Monday, February 12, 2018

Areas Where Colorado's Economy Has Diversified

La Voz last month outlined some of the ways Colorado's economy has diversified in recent decades. Noting that the the state's historical dependence on natural resource extraction has made the local economy prone to booms and busts, La Voz looks at a few areas where the state has moved away from having a limited economy:

Outdoor Recreation
Renewable Energy

To be sure, the first three on the list are connected to tourism overall, although there's nothing wrong with people traveling to Colorado — especially if the reasons are far more diverse than just "skiing."

La Voz sums it up:

Colorado’s dependence on the extraction industries for its economic well-being has put long-time residents through a historical roller coaster ride of boom and bust cycles. Those days may finally be behind the state with low unemployment rates, some of the fastest growing companies in the country and a diversified set of industries drawn to the state. Now the state’s largest employers are from the Aviation, Healthcare, Telecommunications and Financial Services industries. The new mix of companies has provided sustained growth and an economic engine that keeps Colorado near the top of the class.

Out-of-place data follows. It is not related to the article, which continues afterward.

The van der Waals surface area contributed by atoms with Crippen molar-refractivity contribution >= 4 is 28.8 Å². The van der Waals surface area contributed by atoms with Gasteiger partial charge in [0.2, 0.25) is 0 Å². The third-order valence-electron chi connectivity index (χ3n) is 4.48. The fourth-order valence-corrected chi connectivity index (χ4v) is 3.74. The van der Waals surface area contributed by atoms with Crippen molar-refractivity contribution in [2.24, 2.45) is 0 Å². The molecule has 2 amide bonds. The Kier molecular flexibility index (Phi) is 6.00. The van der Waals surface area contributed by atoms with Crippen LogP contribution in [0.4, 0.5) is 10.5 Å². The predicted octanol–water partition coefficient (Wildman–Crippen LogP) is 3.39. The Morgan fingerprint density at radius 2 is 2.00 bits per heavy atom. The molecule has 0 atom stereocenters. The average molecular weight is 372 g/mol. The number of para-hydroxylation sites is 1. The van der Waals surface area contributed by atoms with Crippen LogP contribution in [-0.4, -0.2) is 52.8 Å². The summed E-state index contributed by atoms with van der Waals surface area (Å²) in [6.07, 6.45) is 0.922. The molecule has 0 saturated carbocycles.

New Mexico Never Really Recovered from the Great Recession

The Santa Fe New Mexican recently posted an informative article on the New Mexico economy, which has never really gotten back to where it was before the Great Recession of 2008-2009 — at least not in terms of employment. 
When it comes to New Mexico’s economy, 2006 seems like a lifetime ago.
Job growth that year was its fastest in more than a decade. The unemployment rate dropped to 3.6 percent. The price of oil was at record levels. State government was awash with cash. 
Then, with stunning speed, came the Great Recession in December 2007, and New Mexico still hasn’t recovered.  In a state where the economy is based in large part on government dollars, it’s government numbers that paint the picture.  The state’s jobless rate was 6 percent in December 2017, according to preliminary estimates. Alaska is the only state doing worse.

The nation’s rate was 4.1 percent, a 17-year low.  Of New Mexico’s 33 counties, all but tiny Mora County have higher unemployment rates than they did before the recession.  The state hasn’t yet gotten back the more than 50,000 jobs it lost during the recession, making New Mexico one of only a few states that have yet to recover their jobs. 

Read the full article.